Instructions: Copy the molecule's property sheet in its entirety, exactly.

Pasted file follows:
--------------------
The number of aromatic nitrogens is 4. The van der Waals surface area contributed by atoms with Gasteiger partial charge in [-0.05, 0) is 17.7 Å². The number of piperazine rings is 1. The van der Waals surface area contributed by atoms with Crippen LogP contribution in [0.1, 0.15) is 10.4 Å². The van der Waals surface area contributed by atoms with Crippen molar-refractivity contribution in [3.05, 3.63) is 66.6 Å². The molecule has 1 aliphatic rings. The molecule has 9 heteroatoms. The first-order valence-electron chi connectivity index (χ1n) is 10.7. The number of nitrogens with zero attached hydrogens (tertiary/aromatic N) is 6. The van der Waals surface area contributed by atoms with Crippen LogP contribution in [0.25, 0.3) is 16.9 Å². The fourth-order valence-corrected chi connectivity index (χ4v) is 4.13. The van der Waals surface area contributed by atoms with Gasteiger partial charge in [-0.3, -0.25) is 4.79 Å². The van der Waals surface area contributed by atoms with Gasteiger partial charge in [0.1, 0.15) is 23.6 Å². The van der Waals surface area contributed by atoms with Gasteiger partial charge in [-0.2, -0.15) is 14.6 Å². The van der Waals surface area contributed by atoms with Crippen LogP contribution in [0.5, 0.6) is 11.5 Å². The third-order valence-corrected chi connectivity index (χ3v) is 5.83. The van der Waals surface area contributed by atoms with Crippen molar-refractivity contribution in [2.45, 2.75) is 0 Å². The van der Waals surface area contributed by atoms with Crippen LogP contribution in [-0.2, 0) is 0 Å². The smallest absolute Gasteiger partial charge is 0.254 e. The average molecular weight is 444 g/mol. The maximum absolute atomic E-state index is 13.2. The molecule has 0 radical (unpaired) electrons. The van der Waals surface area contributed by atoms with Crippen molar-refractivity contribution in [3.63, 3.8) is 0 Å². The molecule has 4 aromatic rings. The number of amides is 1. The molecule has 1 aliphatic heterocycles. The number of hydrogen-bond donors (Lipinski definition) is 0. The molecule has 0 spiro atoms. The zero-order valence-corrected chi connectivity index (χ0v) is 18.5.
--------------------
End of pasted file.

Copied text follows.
The number of aromatic nitrogens is 4. The van der Waals surface area contributed by atoms with Gasteiger partial charge in [-0.05, 0) is 17.7 Å². The number of piperazine rings is 1. The van der Waals surface area contributed by atoms with Crippen LogP contribution in [0.1, 0.15) is 10.4 Å². The van der Waals surface area contributed by atoms with Crippen molar-refractivity contribution in [3.05, 3.63) is 66.6 Å². The molecule has 1 aliphatic rings. The molecule has 9 heteroatoms. The first-order valence-electron chi connectivity index (χ1n) is 10.7. The number of nitrogens with zero attached hydrogens (tertiary/aromatic N) is 6. The van der Waals surface area contributed by atoms with Crippen LogP contribution in [0.25, 0.3) is 16.9 Å². The fourth-order valence-corrected chi connectivity index (χ4v) is 4.13. The van der Waals surface area contributed by atoms with Gasteiger partial charge in [-0.3, -0.25) is 4.79 Å². The van der Waals surface area contributed by atoms with Gasteiger partial charge in [0.1, 0.15) is 23.6 Å². The van der Waals surface area contributed by atoms with Gasteiger partial charge in [-0.2, -0.15) is 14.6 Å². The van der Waals surface area contributed by atoms with Crippen LogP contribution in [0.5, 0.6) is 11.5 Å². The third-order valence-corrected chi connectivity index (χ3v) is 5.83. The van der Waals surface area contributed by atoms with Crippen molar-refractivity contribution in [2.45, 2.75) is 0 Å². The van der Waals surface area contributed by atoms with Crippen LogP contribution in [-0.2, 0) is 0 Å². The smallest absolute Gasteiger partial charge is 0.254 e. The average molecular weight is 444 g/mol. The maximum absolute atomic E-state index is 13.2. The molecule has 0 radical (unpaired) electrons. The van der Waals surface area contributed by atoms with Crippen molar-refractivity contribution in [3.63, 3.8) is 0 Å². The molecule has 4 aromatic rings. The number of amides is 1. The molecule has 1 aliphatic heterocycles. The number of hydrogen-bond donors (Lipinski definition) is 0. The molecule has 0 spiro atoms. The zero-order valence-corrected chi connectivity index (χ0v) is 18.5.